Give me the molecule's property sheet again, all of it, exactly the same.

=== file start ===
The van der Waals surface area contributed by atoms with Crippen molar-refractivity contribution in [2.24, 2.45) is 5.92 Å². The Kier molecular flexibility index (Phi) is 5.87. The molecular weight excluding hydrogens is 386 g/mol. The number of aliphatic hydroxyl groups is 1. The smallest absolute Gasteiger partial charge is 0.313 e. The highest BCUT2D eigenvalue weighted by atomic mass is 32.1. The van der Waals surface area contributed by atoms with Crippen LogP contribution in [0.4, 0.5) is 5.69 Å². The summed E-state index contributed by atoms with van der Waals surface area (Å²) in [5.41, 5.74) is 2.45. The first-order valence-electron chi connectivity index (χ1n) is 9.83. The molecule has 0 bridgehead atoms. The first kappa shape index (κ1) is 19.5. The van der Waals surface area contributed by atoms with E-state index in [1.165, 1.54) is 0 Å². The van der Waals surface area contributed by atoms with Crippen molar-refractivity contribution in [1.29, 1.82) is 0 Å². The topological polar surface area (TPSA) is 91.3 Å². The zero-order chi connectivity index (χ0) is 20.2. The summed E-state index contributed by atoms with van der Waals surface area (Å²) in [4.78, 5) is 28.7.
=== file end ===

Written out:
The van der Waals surface area contributed by atoms with Crippen molar-refractivity contribution in [2.24, 2.45) is 5.92 Å². The Kier molecular flexibility index (Phi) is 5.87. The molecular weight excluding hydrogens is 386 g/mol. The number of aliphatic hydroxyl groups is 1. The smallest absolute Gasteiger partial charge is 0.313 e. The highest BCUT2D eigenvalue weighted by atomic mass is 32.1. The van der Waals surface area contributed by atoms with Crippen LogP contribution in [0.4, 0.5) is 5.69 Å². The summed E-state index contributed by atoms with van der Waals surface area (Å²) in [5.41, 5.74) is 2.45. The first-order valence-electron chi connectivity index (χ1n) is 9.83. The molecule has 0 bridgehead atoms. The first kappa shape index (κ1) is 19.5. The van der Waals surface area contributed by atoms with E-state index in [1.165, 1.54) is 0 Å². The van der Waals surface area contributed by atoms with Crippen molar-refractivity contribution in [1.29, 1.82) is 0 Å². The topological polar surface area (TPSA) is 91.3 Å². The zero-order chi connectivity index (χ0) is 20.2. The summed E-state index contributed by atoms with van der Waals surface area (Å²) in [4.78, 5) is 28.7.